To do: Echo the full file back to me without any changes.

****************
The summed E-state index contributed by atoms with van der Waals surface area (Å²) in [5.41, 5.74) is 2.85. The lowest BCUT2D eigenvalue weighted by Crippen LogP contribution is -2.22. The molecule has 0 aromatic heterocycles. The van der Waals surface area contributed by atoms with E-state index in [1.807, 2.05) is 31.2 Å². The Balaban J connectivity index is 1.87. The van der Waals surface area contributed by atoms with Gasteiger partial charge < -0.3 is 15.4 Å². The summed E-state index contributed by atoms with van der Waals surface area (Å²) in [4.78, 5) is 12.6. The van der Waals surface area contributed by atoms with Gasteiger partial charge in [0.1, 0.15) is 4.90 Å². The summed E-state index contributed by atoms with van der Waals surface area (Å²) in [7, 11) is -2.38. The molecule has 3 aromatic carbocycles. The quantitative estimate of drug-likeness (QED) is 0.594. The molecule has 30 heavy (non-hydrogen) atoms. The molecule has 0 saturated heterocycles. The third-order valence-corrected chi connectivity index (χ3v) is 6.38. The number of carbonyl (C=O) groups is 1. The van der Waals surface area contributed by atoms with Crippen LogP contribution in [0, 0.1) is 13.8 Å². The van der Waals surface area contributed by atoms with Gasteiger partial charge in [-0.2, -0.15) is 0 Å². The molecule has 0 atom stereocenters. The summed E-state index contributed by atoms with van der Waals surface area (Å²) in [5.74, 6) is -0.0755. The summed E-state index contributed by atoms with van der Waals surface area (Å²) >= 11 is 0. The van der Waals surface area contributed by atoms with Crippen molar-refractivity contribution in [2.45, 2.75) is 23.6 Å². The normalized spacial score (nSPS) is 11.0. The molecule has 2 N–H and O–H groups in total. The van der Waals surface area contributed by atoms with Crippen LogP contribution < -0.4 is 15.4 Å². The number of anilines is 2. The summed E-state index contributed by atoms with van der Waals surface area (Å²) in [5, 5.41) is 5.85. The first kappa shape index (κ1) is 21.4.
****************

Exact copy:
The summed E-state index contributed by atoms with van der Waals surface area (Å²) in [5.41, 5.74) is 2.85. The lowest BCUT2D eigenvalue weighted by Crippen LogP contribution is -2.22. The molecule has 0 aromatic heterocycles. The van der Waals surface area contributed by atoms with E-state index in [1.807, 2.05) is 31.2 Å². The Balaban J connectivity index is 1.87. The van der Waals surface area contributed by atoms with Gasteiger partial charge < -0.3 is 15.4 Å². The summed E-state index contributed by atoms with van der Waals surface area (Å²) in [4.78, 5) is 12.6. The van der Waals surface area contributed by atoms with Gasteiger partial charge in [0.1, 0.15) is 4.90 Å². The summed E-state index contributed by atoms with van der Waals surface area (Å²) in [7, 11) is -2.38. The molecule has 3 aromatic carbocycles. The quantitative estimate of drug-likeness (QED) is 0.594. The molecule has 30 heavy (non-hydrogen) atoms. The molecule has 0 saturated heterocycles. The third-order valence-corrected chi connectivity index (χ3v) is 6.38. The number of carbonyl (C=O) groups is 1. The van der Waals surface area contributed by atoms with Crippen LogP contribution in [0, 0.1) is 13.8 Å². The van der Waals surface area contributed by atoms with Gasteiger partial charge in [-0.2, -0.15) is 0 Å². The molecule has 0 atom stereocenters. The summed E-state index contributed by atoms with van der Waals surface area (Å²) in [5.74, 6) is -0.0755. The summed E-state index contributed by atoms with van der Waals surface area (Å²) >= 11 is 0. The van der Waals surface area contributed by atoms with Crippen molar-refractivity contribution in [2.45, 2.75) is 23.6 Å². The normalized spacial score (nSPS) is 11.0. The molecule has 2 N–H and O–H groups in total. The van der Waals surface area contributed by atoms with Crippen LogP contribution < -0.4 is 15.4 Å². The number of anilines is 2. The summed E-state index contributed by atoms with van der Waals surface area (Å²) in [5, 5.41) is 5.85. The first kappa shape index (κ1) is 21.4.